Posts Tagged ‘westboro baptist church’

Fred Phelps, former patriarch of the organisation perhaps most globally renowned for sincerely and consistently committing to its core principle of hating literally everybody else on the planet, has died.

His church made a name for themselves by parading as close as they were legally permitted to the highest-profile funerals they were able to attend, waving placards of hate and bigotry at anyone who’d glance their way, revelling in the ire they elicited from anyone with an ounce of sense or compassion.

On the surface, homosexuality seems to be their main bugbear, but the entire human race is an object of such apparent fear and revulsion to these people that just about every sin, real or imagined, committed by anyone not a member of their immediate family, gets swept into the blanket condemnation of “fag” or “fag enabler”. You needn’t have committed any crime more grievous than failing to belong to their insular clan of a few dozen extremist zealots, and you’re rendered an unperson in their eyes, dismissed with the most disgusting monosyllable their stunted minds can conceive. They incite people to shout and yell right back at them, and count every verbal tussle as a victory. They continue to be the gold standard of meatspace trolls.

They are all terrible people, and by all visible measures, Grampa Fred was the most cruel and hateful of the lot. He played a key role in keeping the church’s venomous momentum going, and in exacerbating the suffering of numerous grieving families at their most vulnerable moments. I suspect many will struggle to see much sadness in his passing.

Apparently there won’t be a funeral for anyone to vengeance-picket, but there was a counter-demonstration at the WBC’s latest protest. Here’s the sign they held up:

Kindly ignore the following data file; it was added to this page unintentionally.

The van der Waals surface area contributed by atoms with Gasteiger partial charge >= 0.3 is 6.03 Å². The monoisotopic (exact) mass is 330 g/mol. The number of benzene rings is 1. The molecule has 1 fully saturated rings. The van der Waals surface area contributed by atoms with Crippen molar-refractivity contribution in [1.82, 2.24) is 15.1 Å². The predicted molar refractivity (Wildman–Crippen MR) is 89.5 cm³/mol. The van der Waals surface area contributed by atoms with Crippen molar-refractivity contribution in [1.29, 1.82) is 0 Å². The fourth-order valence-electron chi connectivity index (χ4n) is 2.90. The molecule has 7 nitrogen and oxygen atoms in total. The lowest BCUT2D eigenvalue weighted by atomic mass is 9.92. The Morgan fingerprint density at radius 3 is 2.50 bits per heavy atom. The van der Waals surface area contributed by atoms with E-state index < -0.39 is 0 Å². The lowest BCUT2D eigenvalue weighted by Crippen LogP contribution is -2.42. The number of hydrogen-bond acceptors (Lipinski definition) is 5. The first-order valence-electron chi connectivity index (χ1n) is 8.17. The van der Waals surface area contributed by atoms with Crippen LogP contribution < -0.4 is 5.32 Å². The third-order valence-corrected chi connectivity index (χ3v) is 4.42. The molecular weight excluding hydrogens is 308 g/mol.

That is unquestionably how you’re meant to do it. That is what we do when someone loses a family member. That is the sentiment we extend to the recently bereaved. We don’t withhold basic compassion, or lace it with sarcasm or passive-aggression or revenge-gloating, simply because it’s happening to the wrong sort of people.

So that’s one reaction that I found worth noticing. The other, also pointed out by the Friendly Atheist, is from Nate Phelps.

While some of Fred’s thirteen children have continued to be involved in the church, Nate was one of those who got the hell out of Dodge as soon as was feasible. He’s committed himself for years to campaigning against everything his family’s church stands for. Hemant highlights this line from Nate’s comments on the death of his father:

I will mourn his passing, not for the man he was, but for the man he could have been.

Nate’s pretty cool. As much as it might bring a sense of relief or even joy to many, it’s worth trying to remember that even the death of someone like Fred Phelps is a sad thing. It’s sad that his life was so dominated by bitterness and hatred, continuing along an inevitably miserable path to its equally bitter and hateful conclusion. It’s sad that his twisted infatuation with spite and malice never gave him a chance for him to claw back anything worthwhile from life, and now he never will.